For me, hand holding a heavy and somewhat cumbersome 500 F4 for long periods of time is no easy task. Even the best autofocus systems can have difficulty keeping up with the erratic swooping up and down motion of a bird that is 'hawking' insects.
Waiting for the Kingbird to leave its perch took a great deal of concentration, it meant holding the camera to the eye for several minutes at a time.
In this case a good method to steady a handheld camera is to place both arms against the ribs (forming a tripod) and squeeze the camera body while pressing the shutter button, this technique keeps the lens steady leaving the photographer to concentrate of the flight path of the bird.
With this approach I was able to capture a number in-focus shots, a far higher success rate that was achieved using a Gimbal head and tripod.
I hope this helps your photography, I was certainly helped me achieve my self-assigned project.

Thursday 8 November 2012

Sunny on the Wetcoast..Time to get out!

Nov 5, 2012
When the sun comes out in the Lower Mainland most everybody gets out to soak up the sunshine, including the birds!
I started the day at Reifel Migratory Bird Sanctuary with some flight shots of Trumpeter swans but not much else. Thousands of Snow geese were way out in the bay trying to avoid the many hunters. I then decided to take a walk along nearby Brunswick Point where two rough-legged hawks tumbled through the sky, talons locked, albeit to far way for any half decent photographs. A number of Western meadowlark (5) and a Northern shrike flew from bush to bush. In the bay a large flock of perhaps three* thousand Dunlin were being pursued by a Peregrin falcon.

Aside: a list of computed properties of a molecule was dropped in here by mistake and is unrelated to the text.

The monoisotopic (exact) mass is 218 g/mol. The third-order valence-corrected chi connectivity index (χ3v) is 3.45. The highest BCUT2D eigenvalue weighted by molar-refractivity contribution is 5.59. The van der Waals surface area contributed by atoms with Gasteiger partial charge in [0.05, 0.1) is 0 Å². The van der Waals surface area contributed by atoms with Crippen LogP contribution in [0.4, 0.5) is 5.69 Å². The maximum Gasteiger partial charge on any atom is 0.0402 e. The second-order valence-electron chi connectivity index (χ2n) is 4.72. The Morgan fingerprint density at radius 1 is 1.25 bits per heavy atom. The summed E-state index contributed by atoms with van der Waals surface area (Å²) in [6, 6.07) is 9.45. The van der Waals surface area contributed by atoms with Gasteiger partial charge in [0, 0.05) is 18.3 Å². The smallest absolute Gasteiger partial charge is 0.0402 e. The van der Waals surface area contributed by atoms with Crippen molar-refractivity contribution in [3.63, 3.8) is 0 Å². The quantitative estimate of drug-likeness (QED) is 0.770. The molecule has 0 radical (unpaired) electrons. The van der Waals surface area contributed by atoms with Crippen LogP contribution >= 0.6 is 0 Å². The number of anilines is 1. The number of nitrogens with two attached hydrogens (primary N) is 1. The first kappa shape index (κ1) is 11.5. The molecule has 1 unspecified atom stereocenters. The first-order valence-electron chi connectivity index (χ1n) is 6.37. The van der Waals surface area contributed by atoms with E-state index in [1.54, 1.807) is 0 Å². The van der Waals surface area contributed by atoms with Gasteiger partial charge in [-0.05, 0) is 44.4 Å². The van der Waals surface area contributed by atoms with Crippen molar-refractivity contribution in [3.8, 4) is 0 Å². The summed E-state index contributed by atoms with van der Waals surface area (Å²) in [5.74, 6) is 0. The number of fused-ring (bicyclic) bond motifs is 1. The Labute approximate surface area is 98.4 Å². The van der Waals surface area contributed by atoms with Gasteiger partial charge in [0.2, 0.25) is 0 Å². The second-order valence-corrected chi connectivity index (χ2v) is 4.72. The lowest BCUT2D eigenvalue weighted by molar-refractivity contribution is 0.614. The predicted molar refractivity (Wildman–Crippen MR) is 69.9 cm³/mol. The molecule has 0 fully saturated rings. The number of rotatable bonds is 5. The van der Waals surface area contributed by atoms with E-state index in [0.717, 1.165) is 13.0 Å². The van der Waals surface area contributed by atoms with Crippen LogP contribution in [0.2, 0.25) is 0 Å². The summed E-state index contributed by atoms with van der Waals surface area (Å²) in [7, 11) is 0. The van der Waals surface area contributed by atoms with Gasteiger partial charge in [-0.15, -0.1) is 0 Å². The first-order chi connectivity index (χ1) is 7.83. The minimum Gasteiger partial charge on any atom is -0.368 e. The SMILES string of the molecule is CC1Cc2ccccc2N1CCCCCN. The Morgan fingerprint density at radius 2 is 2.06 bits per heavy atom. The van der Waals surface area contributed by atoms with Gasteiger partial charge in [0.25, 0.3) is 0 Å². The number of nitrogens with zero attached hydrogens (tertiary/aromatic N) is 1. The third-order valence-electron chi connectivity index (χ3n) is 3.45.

On my way home I decide to stop off at 72nd Ave and Boundary Bay. I am glad I did, a long-eared owl a 'lifer' was perched just a few yards from the parking lot. The bird had attracted quite a crowd, I hope it doesn't get too stressed by all the attention. Also present were a Northern shrike, more Western meadowlarks, Song and Savannah sparrows.
After a few quick shots I found three Northern harriers, a male, female and a juvenile stealing voles midair from a short-eared owl and then from each other. A common crow was the lucky recipient of a vole dropped by squabbling harriers.
Bit of a Rant..............
The above scenario with the raptors is only possible because of a number of fallow fields that have been left to grow wild. Unfortunately the is type of vegetation is becoming rarer and rarer as it gradually being swallowed up by monoculture. Our insatiable need for cheap foods at the grocery store is the main culprit. Cheap veggies tend to be grown by monoculture farmers who then use chemicals which can  detrimental to songbirds which then disrupts the nature of things. Eighty percent of prairie birds have now been lost to intensive farming and the by-products of chemicals used on food production.
And now a new ring road (to deliver cheap products from China) had swallowed up acres of prime feeding/roosting spots, leaving everything from hawks to sparrows and ducks with a lot less feeding opportunities than ever before. Perhaps its time to get in front of the bulldozers!
On a positive note many farmers across Canada are now setting aside tracts of land and working with organizations like the Nature Canada bcnature

*I reduced the original estimate.

Anyway, Here are the results of the days photographs and happy birding!

A male Northern harrier.

An adult northern harrier and  juvenile (right) drop their dinner.

Two northern harriers squabble over prey.
A common crow takes off with a dropped vole.